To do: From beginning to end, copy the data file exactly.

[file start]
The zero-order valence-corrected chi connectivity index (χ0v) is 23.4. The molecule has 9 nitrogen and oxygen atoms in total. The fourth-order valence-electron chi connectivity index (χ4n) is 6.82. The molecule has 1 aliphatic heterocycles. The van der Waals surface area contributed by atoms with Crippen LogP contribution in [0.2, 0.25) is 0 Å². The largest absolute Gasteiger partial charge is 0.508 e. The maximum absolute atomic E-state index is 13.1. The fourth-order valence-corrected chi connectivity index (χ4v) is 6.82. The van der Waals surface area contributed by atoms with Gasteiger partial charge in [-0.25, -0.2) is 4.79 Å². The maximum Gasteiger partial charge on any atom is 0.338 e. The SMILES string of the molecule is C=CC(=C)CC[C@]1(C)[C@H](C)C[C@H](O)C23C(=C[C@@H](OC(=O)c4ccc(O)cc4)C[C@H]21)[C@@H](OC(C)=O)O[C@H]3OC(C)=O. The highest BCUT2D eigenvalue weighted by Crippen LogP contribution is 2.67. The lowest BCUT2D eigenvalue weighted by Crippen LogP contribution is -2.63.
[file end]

The zero-order valence-corrected chi connectivity index (χ0v) is 23.4. The molecule has 9 nitrogen and oxygen atoms in total. The fourth-order valence-electron chi connectivity index (χ4n) is 6.82. The molecule has 1 aliphatic heterocycles. The van der Waals surface area contributed by atoms with Crippen LogP contribution in [0.2, 0.25) is 0 Å². The largest absolute Gasteiger partial charge is 0.508 e. The maximum absolute atomic E-state index is 13.1. The fourth-order valence-corrected chi connectivity index (χ4v) is 6.82. The van der Waals surface area contributed by atoms with Gasteiger partial charge in [-0.25, -0.2) is 4.79 Å². The maximum Gasteiger partial charge on any atom is 0.338 e. The SMILES string of the molecule is C=CC(=C)CC[C@]1(C)[C@H](C)C[C@H](O)C23C(=C[C@@H](OC(=O)c4ccc(O)cc4)C[C@H]21)[C@@H](OC(C)=O)O[C@H]3OC(C)=O. The highest BCUT2D eigenvalue weighted by Crippen LogP contribution is 2.67. The lowest BCUT2D eigenvalue weighted by Crippen LogP contribution is -2.63.